Letter: DHMC Is Part of the Problem

To the Editor:

The Valley News is to be commended for the recent article and editorial that focused on the opioid abuse epidemic in the Upper Valley and across the U.S. (“Addiction Doctor Defends Unconventional Approach,” June 23).

Especially useful for the public is the identification of those in a position to answer questions.

Dr. Ben Nordstrom, director of addiction services at Dartmouth-Hitchcock Medical Center, believes it unfair for me to raise the issue of how important a part DHMC plays in the problem or its role in solving it, “because the prescribing of these drugs (opioids) has increased astronomically across the country.” He fails to note that opportunities for successful treatment, for example buprenorphine/Suboxone (for almost 10 years considered the gold standard for successful treatment), have also “increased astronomically” virtually everywhere except for the Upper Valley in particular, and New Hampshire and Vermont in general. (Appropriate patients in the rest of the Northeast can usually get started on buprenorphine within 24 hours after presentation at a licensed doctor or clinic; also true in most places in the US.) As the region’s largest provider of mental health services, and given the medical acceptance of drug addiction as a psychiatric illness since the 1950s, DHMC’s failure to treat this problem aggressively is critical to understanding why we are in this mess.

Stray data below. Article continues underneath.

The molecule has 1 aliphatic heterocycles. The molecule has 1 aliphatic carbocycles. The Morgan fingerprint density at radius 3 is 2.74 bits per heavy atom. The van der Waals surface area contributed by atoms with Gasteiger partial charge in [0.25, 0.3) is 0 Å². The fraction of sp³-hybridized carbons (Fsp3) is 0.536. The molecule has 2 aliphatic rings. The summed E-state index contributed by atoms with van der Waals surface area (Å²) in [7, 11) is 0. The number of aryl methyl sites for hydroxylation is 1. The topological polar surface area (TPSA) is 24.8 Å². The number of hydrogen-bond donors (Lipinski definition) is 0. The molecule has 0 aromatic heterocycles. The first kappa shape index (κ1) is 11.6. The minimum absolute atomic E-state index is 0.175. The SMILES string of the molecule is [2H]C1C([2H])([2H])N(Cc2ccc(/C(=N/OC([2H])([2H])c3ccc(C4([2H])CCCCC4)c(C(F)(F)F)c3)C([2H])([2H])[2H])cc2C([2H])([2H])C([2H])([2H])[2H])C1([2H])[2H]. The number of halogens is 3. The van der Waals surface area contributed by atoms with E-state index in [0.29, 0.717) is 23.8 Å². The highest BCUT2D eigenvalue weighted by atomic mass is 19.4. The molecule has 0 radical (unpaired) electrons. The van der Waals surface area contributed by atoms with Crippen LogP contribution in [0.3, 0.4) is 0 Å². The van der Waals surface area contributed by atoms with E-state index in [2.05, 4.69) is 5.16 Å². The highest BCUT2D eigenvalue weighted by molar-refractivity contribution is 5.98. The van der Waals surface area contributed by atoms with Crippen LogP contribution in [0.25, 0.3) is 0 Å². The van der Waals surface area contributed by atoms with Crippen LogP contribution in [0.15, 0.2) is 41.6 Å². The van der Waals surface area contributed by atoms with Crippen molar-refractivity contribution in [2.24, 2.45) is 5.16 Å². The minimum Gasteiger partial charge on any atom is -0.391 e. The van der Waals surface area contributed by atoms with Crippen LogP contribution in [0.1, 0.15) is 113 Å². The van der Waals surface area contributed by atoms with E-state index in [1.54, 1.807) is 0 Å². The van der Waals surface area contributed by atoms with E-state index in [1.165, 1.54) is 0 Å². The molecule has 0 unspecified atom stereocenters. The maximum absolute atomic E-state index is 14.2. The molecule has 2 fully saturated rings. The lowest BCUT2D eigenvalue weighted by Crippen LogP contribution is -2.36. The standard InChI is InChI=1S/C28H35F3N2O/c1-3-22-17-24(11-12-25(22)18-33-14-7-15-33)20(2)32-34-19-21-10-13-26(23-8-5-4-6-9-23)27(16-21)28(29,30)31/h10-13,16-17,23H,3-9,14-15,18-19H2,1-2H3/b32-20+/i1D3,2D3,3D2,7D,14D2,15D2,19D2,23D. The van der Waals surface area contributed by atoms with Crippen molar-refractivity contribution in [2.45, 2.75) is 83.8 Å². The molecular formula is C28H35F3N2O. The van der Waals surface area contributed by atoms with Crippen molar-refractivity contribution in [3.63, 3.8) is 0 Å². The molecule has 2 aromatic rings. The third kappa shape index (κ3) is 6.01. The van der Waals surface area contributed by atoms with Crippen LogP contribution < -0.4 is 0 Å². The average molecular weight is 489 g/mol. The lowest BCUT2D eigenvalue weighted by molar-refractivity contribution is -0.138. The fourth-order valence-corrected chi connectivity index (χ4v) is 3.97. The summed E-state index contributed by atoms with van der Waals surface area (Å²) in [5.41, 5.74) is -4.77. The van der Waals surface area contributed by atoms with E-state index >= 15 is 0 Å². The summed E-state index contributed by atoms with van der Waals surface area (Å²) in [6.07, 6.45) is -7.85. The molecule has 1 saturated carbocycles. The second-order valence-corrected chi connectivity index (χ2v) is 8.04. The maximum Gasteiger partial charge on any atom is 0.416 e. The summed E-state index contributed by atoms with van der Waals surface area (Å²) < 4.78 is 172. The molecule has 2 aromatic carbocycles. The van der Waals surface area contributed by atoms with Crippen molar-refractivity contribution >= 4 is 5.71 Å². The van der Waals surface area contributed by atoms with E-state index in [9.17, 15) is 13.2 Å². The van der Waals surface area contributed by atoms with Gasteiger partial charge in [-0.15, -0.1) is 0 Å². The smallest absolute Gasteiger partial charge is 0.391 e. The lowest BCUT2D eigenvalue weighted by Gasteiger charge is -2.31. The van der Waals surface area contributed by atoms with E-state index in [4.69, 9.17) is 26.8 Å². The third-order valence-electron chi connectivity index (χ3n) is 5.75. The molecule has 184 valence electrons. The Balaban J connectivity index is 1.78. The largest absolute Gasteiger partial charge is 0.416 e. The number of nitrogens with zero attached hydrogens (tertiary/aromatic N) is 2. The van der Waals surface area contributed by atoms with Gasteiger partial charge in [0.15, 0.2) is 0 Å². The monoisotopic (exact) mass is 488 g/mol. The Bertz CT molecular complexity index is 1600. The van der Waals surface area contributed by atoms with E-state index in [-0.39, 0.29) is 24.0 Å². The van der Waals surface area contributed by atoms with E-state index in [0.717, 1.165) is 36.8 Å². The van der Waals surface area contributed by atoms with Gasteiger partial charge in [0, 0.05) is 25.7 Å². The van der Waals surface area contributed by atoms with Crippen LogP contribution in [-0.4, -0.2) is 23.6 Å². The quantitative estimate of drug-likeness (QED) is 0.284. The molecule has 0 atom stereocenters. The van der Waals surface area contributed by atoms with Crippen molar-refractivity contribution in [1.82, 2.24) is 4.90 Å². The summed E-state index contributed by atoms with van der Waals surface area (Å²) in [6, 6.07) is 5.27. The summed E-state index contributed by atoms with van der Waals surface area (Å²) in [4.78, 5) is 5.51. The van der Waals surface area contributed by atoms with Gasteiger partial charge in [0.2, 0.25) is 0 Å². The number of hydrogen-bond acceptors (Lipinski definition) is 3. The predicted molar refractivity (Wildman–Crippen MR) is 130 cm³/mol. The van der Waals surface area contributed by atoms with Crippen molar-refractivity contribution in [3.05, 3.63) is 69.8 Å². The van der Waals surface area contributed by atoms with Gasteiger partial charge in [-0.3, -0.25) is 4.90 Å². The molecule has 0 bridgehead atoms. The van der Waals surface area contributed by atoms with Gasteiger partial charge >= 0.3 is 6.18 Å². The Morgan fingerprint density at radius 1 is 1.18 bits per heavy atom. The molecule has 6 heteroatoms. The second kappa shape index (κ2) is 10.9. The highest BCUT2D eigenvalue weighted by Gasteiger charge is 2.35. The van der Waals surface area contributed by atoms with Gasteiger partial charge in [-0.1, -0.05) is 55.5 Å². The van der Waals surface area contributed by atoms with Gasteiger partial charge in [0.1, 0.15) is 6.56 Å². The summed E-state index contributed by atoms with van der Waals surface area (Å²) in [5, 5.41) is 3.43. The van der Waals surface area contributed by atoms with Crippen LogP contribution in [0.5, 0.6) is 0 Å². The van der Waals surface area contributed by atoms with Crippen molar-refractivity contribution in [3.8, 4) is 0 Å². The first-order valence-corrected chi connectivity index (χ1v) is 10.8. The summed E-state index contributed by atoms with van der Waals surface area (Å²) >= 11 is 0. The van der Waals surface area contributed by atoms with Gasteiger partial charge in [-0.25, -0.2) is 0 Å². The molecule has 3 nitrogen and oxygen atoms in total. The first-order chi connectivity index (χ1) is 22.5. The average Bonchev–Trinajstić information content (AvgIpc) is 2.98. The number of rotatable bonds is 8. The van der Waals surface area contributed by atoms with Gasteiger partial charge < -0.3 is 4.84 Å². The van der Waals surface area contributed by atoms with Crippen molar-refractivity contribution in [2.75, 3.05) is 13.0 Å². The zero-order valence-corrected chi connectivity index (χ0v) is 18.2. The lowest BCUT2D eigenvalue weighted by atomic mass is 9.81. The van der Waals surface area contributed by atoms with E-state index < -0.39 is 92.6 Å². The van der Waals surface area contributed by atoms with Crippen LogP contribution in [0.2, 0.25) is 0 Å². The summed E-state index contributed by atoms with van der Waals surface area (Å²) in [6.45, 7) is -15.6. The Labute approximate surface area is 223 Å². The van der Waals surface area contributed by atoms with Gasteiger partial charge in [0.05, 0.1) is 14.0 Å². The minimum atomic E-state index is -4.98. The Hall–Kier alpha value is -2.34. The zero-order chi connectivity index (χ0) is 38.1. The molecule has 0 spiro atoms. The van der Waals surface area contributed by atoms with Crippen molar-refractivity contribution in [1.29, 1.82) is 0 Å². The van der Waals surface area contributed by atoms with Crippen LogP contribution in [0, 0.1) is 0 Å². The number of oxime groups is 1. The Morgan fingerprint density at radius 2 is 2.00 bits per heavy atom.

My questions for Nordstrom are:

∎ How many buprenorphine patients is DHMC currently treating in Lebanon and statewide?

∎ How long is the waiting list (number of patients and number of months) for receiving treatment?

∎ In the Upper Valley, what fraction of motivated addicts who would benefit from this treatment are able to get it?

∎ What percent of opioid medication prescribed by DHMC and the VA hospital end up diverted to illicit use?

∎ Is there evidence that diversion of buprenorphine prescribed to patients is even remotely as frequent or harmful as the diversion of opioid medications from these two institutions?

∎ What are the plans for, and obstacles to, increasing access to this life-saving and community-strengthening medication?

∎ When can the public expect opioid addicts to get as expert and accessible care as virtually every other group of Upper Valley patients?

Michael E. Schorsch, M.D.

Mental Health Alliance



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